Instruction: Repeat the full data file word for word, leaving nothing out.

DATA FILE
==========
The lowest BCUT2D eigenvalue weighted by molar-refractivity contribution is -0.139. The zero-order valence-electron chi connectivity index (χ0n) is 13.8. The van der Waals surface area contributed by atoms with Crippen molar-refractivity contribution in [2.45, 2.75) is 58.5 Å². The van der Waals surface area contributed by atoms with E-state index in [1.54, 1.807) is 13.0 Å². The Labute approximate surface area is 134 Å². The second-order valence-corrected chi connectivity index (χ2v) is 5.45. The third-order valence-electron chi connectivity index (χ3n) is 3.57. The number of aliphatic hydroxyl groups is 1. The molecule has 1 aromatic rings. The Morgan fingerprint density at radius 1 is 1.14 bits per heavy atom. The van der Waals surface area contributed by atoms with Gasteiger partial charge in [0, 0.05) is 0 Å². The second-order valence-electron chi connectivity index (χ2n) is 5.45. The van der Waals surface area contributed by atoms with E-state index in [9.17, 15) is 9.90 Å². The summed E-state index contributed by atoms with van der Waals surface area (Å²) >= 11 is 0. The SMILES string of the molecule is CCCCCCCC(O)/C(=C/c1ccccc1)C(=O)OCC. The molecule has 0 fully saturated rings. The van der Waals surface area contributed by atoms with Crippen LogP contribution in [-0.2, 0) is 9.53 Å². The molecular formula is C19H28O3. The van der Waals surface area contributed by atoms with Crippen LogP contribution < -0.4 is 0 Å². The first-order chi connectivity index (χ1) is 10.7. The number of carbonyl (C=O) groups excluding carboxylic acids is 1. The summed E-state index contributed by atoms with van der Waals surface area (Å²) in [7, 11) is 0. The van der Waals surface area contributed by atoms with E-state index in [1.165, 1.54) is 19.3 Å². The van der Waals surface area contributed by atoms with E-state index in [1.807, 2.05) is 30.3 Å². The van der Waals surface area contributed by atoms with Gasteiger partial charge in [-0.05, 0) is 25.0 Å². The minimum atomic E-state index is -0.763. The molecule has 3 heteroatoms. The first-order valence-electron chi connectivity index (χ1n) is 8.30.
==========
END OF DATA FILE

The lowest BCUT2D eigenvalue weighted by molar-refractivity contribution is -0.139. The zero-order valence-electron chi connectivity index (χ0n) is 13.8. The van der Waals surface area contributed by atoms with Crippen molar-refractivity contribution in [2.45, 2.75) is 58.5 Å². The van der Waals surface area contributed by atoms with E-state index in [1.54, 1.807) is 13.0 Å². The Labute approximate surface area is 134 Å². The second-order valence-corrected chi connectivity index (χ2v) is 5.45. The third-order valence-electron chi connectivity index (χ3n) is 3.57. The number of aliphatic hydroxyl groups is 1. The molecule has 1 aromatic rings. The Morgan fingerprint density at radius 1 is 1.14 bits per heavy atom. The van der Waals surface area contributed by atoms with Gasteiger partial charge in [0, 0.05) is 0 Å². The second-order valence-electron chi connectivity index (χ2n) is 5.45. The van der Waals surface area contributed by atoms with E-state index in [9.17, 15) is 9.90 Å². The summed E-state index contributed by atoms with van der Waals surface area (Å²) >= 11 is 0. The SMILES string of the molecule is CCCCCCCC(O)/C(=C/c1ccccc1)C(=O)OCC. The molecule has 0 fully saturated rings. The van der Waals surface area contributed by atoms with Crippen LogP contribution in [-0.2, 0) is 9.53 Å². The molecular formula is C19H28O3. The van der Waals surface area contributed by atoms with Crippen LogP contribution < -0.4 is 0 Å². The first-order chi connectivity index (χ1) is 10.7. The number of carbonyl (C=O) groups excluding carboxylic acids is 1. The summed E-state index contributed by atoms with van der Waals surface area (Å²) in [7, 11) is 0. The van der Waals surface area contributed by atoms with E-state index in [1.165, 1.54) is 19.3 Å². The van der Waals surface area contributed by atoms with E-state index in [1.807, 2.05) is 30.3 Å². The van der Waals surface area contributed by atoms with Gasteiger partial charge in [-0.05, 0) is 25.0 Å². The minimum atomic E-state index is -0.763. The molecule has 3 heteroatoms. The first-order valence-electron chi connectivity index (χ1n) is 8.30.